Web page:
Common Snapping Turtles: Ultimate Guide

If you’re a more advanced or experienced reptile owner looking to purchase the notorious snapping turtle, there are a lot of things to be aware of even if you’ve owned other turtle species or similar reptiles.

This species is one of the most aggressive turtle species in the US, and maybe the world, second in ferocity and intimidation to the alligator snapping turtle.

That being said, when cared for correctly, they make an impressive pet to behold and bring something different to your home if you have the experience and capability of handling their many unique needs and characteristics.

The first thing to note is that these are fairly large turtles, and as such, you’ll need plenty of space to care for them correctly. The second thing to be aware of, if you weren’t already aware, is that they are quite spunky and territorial, making them a pet to admire, but not exactly a pet to cuddle.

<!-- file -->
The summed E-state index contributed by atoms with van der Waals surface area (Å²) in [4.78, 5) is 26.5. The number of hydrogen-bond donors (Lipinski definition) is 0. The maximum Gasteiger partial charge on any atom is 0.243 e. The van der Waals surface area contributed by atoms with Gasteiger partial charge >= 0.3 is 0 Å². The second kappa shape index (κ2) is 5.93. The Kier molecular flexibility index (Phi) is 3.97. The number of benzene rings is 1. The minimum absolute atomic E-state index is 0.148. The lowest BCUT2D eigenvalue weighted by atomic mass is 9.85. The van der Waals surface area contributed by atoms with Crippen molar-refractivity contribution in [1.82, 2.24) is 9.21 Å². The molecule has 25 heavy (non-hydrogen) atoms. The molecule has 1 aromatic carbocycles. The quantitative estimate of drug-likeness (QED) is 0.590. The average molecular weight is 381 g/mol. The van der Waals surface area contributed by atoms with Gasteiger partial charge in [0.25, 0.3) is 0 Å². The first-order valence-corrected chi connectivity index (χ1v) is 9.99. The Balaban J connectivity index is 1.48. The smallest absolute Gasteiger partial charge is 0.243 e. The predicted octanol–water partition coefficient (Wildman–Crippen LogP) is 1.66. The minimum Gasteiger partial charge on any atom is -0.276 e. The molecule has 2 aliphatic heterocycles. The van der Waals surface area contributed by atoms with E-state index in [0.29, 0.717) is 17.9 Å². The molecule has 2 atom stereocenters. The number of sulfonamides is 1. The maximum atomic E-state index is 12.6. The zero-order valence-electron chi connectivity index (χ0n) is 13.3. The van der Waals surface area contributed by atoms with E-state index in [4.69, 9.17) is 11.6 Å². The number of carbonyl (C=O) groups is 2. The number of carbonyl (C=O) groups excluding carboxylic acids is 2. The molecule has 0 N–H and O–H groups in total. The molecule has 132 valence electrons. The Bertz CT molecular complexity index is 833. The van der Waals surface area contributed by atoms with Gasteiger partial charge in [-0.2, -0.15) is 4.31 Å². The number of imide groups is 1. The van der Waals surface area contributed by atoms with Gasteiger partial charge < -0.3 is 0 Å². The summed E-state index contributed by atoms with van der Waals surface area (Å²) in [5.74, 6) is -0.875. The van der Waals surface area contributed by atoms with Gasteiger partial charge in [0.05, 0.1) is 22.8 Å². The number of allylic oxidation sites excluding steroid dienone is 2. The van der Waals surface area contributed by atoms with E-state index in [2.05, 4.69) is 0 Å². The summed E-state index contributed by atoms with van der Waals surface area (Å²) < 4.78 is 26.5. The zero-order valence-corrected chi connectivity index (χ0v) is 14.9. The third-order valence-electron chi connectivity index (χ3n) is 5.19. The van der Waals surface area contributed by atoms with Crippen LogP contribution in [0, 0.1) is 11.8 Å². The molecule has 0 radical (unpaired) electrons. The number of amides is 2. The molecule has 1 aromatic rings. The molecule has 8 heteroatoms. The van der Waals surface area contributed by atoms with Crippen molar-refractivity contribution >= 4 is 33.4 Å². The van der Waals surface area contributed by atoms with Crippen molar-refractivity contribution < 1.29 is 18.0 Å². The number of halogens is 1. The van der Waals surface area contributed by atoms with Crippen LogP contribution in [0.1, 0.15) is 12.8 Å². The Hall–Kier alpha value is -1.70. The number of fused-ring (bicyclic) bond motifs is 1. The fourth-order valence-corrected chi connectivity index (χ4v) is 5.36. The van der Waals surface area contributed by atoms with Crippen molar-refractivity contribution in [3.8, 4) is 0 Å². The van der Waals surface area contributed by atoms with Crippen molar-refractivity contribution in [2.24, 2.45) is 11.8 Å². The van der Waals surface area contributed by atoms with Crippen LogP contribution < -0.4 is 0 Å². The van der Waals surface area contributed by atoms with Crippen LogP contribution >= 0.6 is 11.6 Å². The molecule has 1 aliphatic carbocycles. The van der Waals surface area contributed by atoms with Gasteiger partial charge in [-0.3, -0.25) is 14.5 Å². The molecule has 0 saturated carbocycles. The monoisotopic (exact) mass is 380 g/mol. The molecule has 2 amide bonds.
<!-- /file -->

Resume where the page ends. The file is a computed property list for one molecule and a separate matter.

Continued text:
However, few turtles are really great for cuddling, and it makes them uncomfortable and anxious at best, or aggressive at worst, so this should come as no surprise.

Their unique, somewhat Jurassic-looking appearance combined with their size makes them a great talking point, and are a very interesting yet inexpensive species.

In this piece, we’re going to look at some of the specific traits of the Common Snapping turtle, from how to identify them, to specifics about the species and their behavior, biology, and life cycle.